NPR ran a story on Wednesday stating that 82,000 applications for deferred action have been received as of Monday. That seems to us to be a very low number, only 5.9% of the total (1,400,000) considered by most observers to be eligible for deferred action. Of those, 29 applicants, or 0.035% of the total received, have been processed and approved. These numbers, especially the first, surprised us at our firm. We had expected a much larger turnout in the first six weeks after the application process was opened. To a large degree much of our anticipation of a larger initial applicant pool was based on the high level of attention given to the newly announced prosecutorial discretion process by industry insiders: immigration lawyers, government spokespeople, social services, Hispanic organizations and the press. The relative low number of applications so far seems to point to several explanations:
- Many potential candidates are holding off to see how the process goes for others. There is a marked distrust of government programs that seem too good to be true. Most of the potential applicants live much of their lives with their heads down, trying not to draw attention to themselves. Coming out openly and voluntarily goes against a strong sense of self-preservation. If they see it going well for others they know, they will come forward.
- Waiting for the election. They don’t want to go through the process if Romney is going to halt and gut it. While most insiders agree that, once institute, the plan will be continued no matter who wins, that opinion is a hard sell to many illegal immigrants.
- They are not convinced of the guarantees against punitive action against them or family members. This is similar to the first bullet point. If they see no detentions happening as a result of applying for deferred action, they will come forward.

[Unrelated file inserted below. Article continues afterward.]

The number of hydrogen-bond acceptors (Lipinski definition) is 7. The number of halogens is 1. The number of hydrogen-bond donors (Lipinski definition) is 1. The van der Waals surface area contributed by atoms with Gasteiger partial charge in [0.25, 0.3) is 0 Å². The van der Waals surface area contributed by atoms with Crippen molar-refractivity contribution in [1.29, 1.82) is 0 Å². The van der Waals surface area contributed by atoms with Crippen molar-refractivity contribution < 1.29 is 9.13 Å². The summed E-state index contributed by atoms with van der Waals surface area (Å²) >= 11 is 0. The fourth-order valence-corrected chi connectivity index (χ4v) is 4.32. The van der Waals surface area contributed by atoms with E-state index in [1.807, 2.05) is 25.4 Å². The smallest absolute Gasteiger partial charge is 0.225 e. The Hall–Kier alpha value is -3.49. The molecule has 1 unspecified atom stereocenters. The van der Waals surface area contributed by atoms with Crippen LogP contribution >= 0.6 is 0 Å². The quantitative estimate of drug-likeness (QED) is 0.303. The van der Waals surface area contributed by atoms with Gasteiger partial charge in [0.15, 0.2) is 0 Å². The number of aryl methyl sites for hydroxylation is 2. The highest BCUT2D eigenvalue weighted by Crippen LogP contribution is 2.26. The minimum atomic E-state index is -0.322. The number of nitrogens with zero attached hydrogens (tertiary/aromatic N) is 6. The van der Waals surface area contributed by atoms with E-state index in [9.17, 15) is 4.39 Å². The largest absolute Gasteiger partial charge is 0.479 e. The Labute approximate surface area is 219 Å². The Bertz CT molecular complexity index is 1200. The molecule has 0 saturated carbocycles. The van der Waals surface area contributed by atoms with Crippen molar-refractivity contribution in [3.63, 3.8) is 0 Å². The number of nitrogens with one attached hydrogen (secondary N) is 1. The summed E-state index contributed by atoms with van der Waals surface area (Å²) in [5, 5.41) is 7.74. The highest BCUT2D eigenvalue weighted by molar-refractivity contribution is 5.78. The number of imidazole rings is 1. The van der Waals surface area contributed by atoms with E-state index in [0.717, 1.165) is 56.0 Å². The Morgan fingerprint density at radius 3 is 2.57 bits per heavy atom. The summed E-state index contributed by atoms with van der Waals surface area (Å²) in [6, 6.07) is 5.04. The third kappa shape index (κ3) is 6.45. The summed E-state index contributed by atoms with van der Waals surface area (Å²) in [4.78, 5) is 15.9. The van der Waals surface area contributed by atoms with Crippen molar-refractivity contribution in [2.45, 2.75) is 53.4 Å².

- Despite the anticipation prior to August 15th, word has not gotten out as well as we thought it had to a large number of potential applicants.
The very small number of applications approved is not startling. We had anticipated that the process would require up to four months; one month to approve the application prior to authorizing the biometric testing and up to three months to process the work permit after that testing. That 29 people have completed the process in less than six weeks is actually encouraging. What was not included in the article but seems to be happening in our talks with other immigration attorneys is that very few letters telling applicants where and when to go for biometric testing have been received. This points to the processing going slowly and those 29 are the exception to the rule. If 82,000 applications have been received and if the initial processing time per application is the ten minutes estimated by the USCIS we should be seeing more applicants receiving their biometric letters. That we have not may be the result of errors found in the applications by the reviewers. We know that one local social service agency that offered application preparation by a registered agent was overwhelmed the first week after the process was opened. Many social service and consumer advocacy agencies guided potential applicants to government web sites that made the documents available for self-completion. Also, notarios are using deferred action as an income stream without the expertise or need to correctly complete applications. Mistakes are more likely in such an atmosphere. This scenario may be playing out nationwide.
This means that there is still a large pool out there from which to draw clients. There was not and will not be a tidal wave of applicants but a steady flow, at least until the election. We are seeing referrals coming to us from clients already processed. If the estimated 1,400,000 potential applicants is a valid number and if only 82,000 applications have been received, 1,300,000 are still out there waiting.